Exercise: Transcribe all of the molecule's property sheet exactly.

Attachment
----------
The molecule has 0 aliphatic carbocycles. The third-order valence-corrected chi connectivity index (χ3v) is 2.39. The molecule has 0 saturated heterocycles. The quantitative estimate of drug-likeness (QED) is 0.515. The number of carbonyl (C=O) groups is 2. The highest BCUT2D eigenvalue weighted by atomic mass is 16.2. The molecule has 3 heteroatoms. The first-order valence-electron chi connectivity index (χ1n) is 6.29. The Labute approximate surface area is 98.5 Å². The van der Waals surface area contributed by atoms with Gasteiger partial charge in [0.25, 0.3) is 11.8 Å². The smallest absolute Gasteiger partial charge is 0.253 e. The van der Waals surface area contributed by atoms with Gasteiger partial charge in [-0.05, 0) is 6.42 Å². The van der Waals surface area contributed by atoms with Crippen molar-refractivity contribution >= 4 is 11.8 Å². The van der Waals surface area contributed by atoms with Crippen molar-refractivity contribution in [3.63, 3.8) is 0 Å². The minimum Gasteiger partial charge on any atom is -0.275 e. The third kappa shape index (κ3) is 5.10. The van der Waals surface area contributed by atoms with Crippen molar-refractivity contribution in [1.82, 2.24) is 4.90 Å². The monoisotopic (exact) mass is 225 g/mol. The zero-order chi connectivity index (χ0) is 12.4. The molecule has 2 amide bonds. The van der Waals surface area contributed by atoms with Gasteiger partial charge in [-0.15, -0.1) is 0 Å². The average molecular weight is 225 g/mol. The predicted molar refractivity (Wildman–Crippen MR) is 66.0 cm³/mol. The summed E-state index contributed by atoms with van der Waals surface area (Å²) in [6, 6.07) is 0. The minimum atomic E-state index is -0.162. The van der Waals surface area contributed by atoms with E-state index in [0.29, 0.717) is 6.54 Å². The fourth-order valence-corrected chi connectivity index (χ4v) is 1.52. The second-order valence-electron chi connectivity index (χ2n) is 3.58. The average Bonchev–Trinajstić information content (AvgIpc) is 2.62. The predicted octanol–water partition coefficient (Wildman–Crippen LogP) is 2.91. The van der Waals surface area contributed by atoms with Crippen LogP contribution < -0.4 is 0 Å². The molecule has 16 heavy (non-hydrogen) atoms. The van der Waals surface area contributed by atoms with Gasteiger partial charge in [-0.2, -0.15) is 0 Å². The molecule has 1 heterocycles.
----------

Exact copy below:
The molecule has 0 aliphatic carbocycles. The third-order valence-corrected chi connectivity index (χ3v) is 2.39. The molecule has 0 saturated heterocycles. The quantitative estimate of drug-likeness (QED) is 0.515. The number of carbonyl (C=O) groups is 2. The highest BCUT2D eigenvalue weighted by atomic mass is 16.2. The molecule has 3 heteroatoms. The first-order valence-electron chi connectivity index (χ1n) is 6.29. The Labute approximate surface area is 98.5 Å². The van der Waals surface area contributed by atoms with Gasteiger partial charge in [0.25, 0.3) is 11.8 Å². The smallest absolute Gasteiger partial charge is 0.253 e. The van der Waals surface area contributed by atoms with Gasteiger partial charge in [-0.05, 0) is 6.42 Å². The van der Waals surface area contributed by atoms with Crippen molar-refractivity contribution >= 4 is 11.8 Å². The van der Waals surface area contributed by atoms with Crippen molar-refractivity contribution in [3.63, 3.8) is 0 Å². The minimum Gasteiger partial charge on any atom is -0.275 e. The third kappa shape index (κ3) is 5.10. The van der Waals surface area contributed by atoms with Crippen molar-refractivity contribution in [1.82, 2.24) is 4.90 Å². The monoisotopic (exact) mass is 225 g/mol. The zero-order chi connectivity index (χ0) is 12.4. The molecule has 2 amide bonds. The van der Waals surface area contributed by atoms with Gasteiger partial charge in [-0.15, -0.1) is 0 Å². The average molecular weight is 225 g/mol. The predicted molar refractivity (Wildman–Crippen MR) is 66.0 cm³/mol. The summed E-state index contributed by atoms with van der Waals surface area (Å²) in [6, 6.07) is 0. The minimum atomic E-state index is -0.162. The van der Waals surface area contributed by atoms with E-state index in [0.29, 0.717) is 6.54 Å². The fourth-order valence-corrected chi connectivity index (χ4v) is 1.52. The second-order valence-electron chi connectivity index (χ2n) is 3.58. The average Bonchev–Trinajstić information content (AvgIpc) is 2.62. The predicted octanol–water partition coefficient (Wildman–Crippen LogP) is 2.91. The van der Waals surface area contributed by atoms with Crippen LogP contribution < -0.4 is 0 Å². The molecule has 16 heavy (non-hydrogen) atoms. The van der Waals surface area contributed by atoms with Gasteiger partial charge in [-0.2, -0.15) is 0 Å². The molecule has 1 heterocycles.